The supporting cast of C. Thomas Howell, Lea Thompson, Darren Dalton, Jennifer Grey, Brad Savage, Ben Johnson, and Powers Boothe all exhibit nuanced characters. When Jennifer Grey and Lea Thompson’s Toni and Erica stand up to an offhand, chauvinistic remark by Matt, it illustrates that the females are not stereotypical damsels in distress or dependent on the men, which is a welcomed feature.
The Wolverines as a whole have a nice, fairly realistic group dynamic. It is particularly fun to watch the Wolverines in action. Their first main foray is very sloppily executed, but watching them become a potent guerrilla force is a terrific part that buttresses the writing, pacing, and acting.
The cinematography and production design in Red Dawn are great. The second unit and establishing shots are at once beautiful and haunting given the circumstances. The set pieces, military equipment, and pyrotechnics are good and have realistic presentations. If there is any CGI in the film, it is minimal and impressively blended. Some of the helicopters may have been models but are impressive.
Likewise, the Wolverine aesthetic is excellent. As a viewer, it was refreshing that the group not only acted like a guerrilla force, but that they looked the part as well. The design of the town is well done and conveys a sense of occupation and “culture shock” when the Wolverines visit.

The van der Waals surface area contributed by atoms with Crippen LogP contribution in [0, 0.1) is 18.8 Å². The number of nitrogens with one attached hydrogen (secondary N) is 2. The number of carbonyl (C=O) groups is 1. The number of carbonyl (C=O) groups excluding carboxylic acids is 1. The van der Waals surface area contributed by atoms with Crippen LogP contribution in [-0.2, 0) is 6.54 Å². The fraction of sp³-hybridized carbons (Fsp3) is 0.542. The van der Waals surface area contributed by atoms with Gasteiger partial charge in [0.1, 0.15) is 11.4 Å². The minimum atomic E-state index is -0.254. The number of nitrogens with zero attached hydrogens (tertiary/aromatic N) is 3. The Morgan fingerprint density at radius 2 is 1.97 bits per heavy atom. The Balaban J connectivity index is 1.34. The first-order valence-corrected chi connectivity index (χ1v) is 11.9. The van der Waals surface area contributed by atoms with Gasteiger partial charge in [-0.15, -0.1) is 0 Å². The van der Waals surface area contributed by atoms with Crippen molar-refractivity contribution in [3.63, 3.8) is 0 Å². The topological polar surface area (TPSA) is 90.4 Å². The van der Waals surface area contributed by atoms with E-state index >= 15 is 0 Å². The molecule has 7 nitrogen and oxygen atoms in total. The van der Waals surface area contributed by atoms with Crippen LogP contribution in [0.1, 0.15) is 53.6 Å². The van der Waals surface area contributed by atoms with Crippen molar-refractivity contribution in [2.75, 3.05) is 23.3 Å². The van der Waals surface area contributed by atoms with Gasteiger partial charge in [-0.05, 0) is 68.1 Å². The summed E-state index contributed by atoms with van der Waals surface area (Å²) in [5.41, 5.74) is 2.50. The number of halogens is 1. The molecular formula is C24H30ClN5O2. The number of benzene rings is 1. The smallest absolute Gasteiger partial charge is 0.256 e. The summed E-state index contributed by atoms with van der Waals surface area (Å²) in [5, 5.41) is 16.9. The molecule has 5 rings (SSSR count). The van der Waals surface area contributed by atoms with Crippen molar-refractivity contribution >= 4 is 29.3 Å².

John Milius’ direction of Red Dawn is sound. He does a great job communicating the dramatic lifestyle change the invasion brings, as well as the impressive growth of the characters, which is also a testament of the film’s strong writing. Milius’ management of the cinematography, production design, and the ability to get strong, emotional performances are features for which he should be commended.
I wish the progression would have been more polished, but the maturation of the Wolverines is excellent. Witnessing the members wrestle with their actions makes the film itself more realistic and effectual. Despite my minor critiques of the pacing and continuity, I want to emphasize that the storytelling itself is not lazy.
In the end, Red Dawn is a good World War III movie. Although the main characters are in their teens or early twenties, the film has sophisticated themes. The guerrilla war employed by the Wolverines is entertaining, has good action, and is complemented by great production design. If you are looking for an alternate history, World War III, or movie that concerns the United States being invaded, then you do not want to miss Red Dawn.
Distributor: MGM/United Artists Entertainment Co.
Production: United Artists; Valkyrie Films
Director: John Milius
Producer: Barry Beckerman; Buzz Feitshans
Screenwriter: Kevin Reynolds (story); John Milius (screenplay); Kevin Reynolds (screenplay)
Director of Photography: Ric Waite
Editor: Thom Noble
Production Design: Jackson De Govia
Music: Basil Poledouris
Budget: ca. $4,200,000
Release Date: August 10, 1984 (USA)
Cinematographic Process: Spherical
Aspect Ratio: 1.85:1
Copyright Holder: United Artists Corporation
Cast: Patrick Swayze; C. Thomas Howell; Lea Thompson; Charlie Sheen; Darren Dalton; Jennifer Grey; Brad Savage; Doug Toby; Ben Johnson; Harry Dean Stanton; Ron O’Neal; William Smith; Vladek Sheybal; Powers Boothe
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Rating: PG-13; Descriptors: N/A
Running Time: 1 hours and 54 minutes (114 mins.)